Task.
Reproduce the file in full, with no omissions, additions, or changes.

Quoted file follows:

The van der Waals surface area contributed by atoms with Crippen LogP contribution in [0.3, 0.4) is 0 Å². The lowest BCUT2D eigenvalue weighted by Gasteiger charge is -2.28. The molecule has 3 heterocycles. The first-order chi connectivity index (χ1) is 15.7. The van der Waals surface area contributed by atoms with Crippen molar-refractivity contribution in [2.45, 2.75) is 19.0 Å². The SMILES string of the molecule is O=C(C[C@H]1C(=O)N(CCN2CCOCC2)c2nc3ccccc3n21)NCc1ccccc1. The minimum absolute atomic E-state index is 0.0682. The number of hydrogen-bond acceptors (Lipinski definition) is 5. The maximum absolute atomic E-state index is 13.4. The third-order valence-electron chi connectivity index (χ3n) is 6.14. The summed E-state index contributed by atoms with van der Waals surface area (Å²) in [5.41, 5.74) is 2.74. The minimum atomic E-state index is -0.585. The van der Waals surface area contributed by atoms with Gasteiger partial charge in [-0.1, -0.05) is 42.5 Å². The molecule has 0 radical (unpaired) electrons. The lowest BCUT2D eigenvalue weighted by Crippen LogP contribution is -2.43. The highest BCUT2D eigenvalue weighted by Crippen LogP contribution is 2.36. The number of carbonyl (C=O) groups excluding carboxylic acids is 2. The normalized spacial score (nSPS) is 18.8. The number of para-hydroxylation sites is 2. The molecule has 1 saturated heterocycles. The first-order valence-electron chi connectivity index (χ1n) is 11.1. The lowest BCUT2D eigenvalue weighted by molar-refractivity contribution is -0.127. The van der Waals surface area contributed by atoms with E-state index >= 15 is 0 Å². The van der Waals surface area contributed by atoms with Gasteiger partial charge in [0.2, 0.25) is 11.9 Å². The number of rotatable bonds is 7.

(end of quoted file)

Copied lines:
The van der Waals surface area contributed by atoms with Crippen LogP contribution in [0.3, 0.4) is 0 Å². The lowest BCUT2D eigenvalue weighted by Gasteiger charge is -2.28. The molecule has 3 heterocycles. The first-order chi connectivity index (χ1) is 15.7. The van der Waals surface area contributed by atoms with Crippen molar-refractivity contribution in [2.45, 2.75) is 19.0 Å². The SMILES string of the molecule is O=C(C[C@H]1C(=O)N(CCN2CCOCC2)c2nc3ccccc3n21)NCc1ccccc1. The minimum absolute atomic E-state index is 0.0682. The number of hydrogen-bond acceptors (Lipinski definition) is 5. The maximum absolute atomic E-state index is 13.4. The third-order valence-electron chi connectivity index (χ3n) is 6.14. The summed E-state index contributed by atoms with van der Waals surface area (Å²) in [5.41, 5.74) is 2.74. The minimum atomic E-state index is -0.585. The van der Waals surface area contributed by atoms with Gasteiger partial charge in [-0.1, -0.05) is 42.5 Å². The molecule has 0 radical (unpaired) electrons. The lowest BCUT2D eigenvalue weighted by Crippen LogP contribution is -2.43. The highest BCUT2D eigenvalue weighted by Crippen LogP contribution is 2.36. The number of carbonyl (C=O) groups excluding carboxylic acids is 2. The normalized spacial score (nSPS) is 18.8. The number of para-hydroxylation sites is 2. The molecule has 1 saturated heterocycles. The first-order valence-electron chi connectivity index (χ1n) is 11.1. The lowest BCUT2D eigenvalue weighted by molar-refractivity contribution is -0.127. The van der Waals surface area contributed by atoms with E-state index >= 15 is 0 Å². The van der Waals surface area contributed by atoms with Gasteiger partial charge in [0.2, 0.25) is 11.9 Å². The number of rotatable bonds is 7.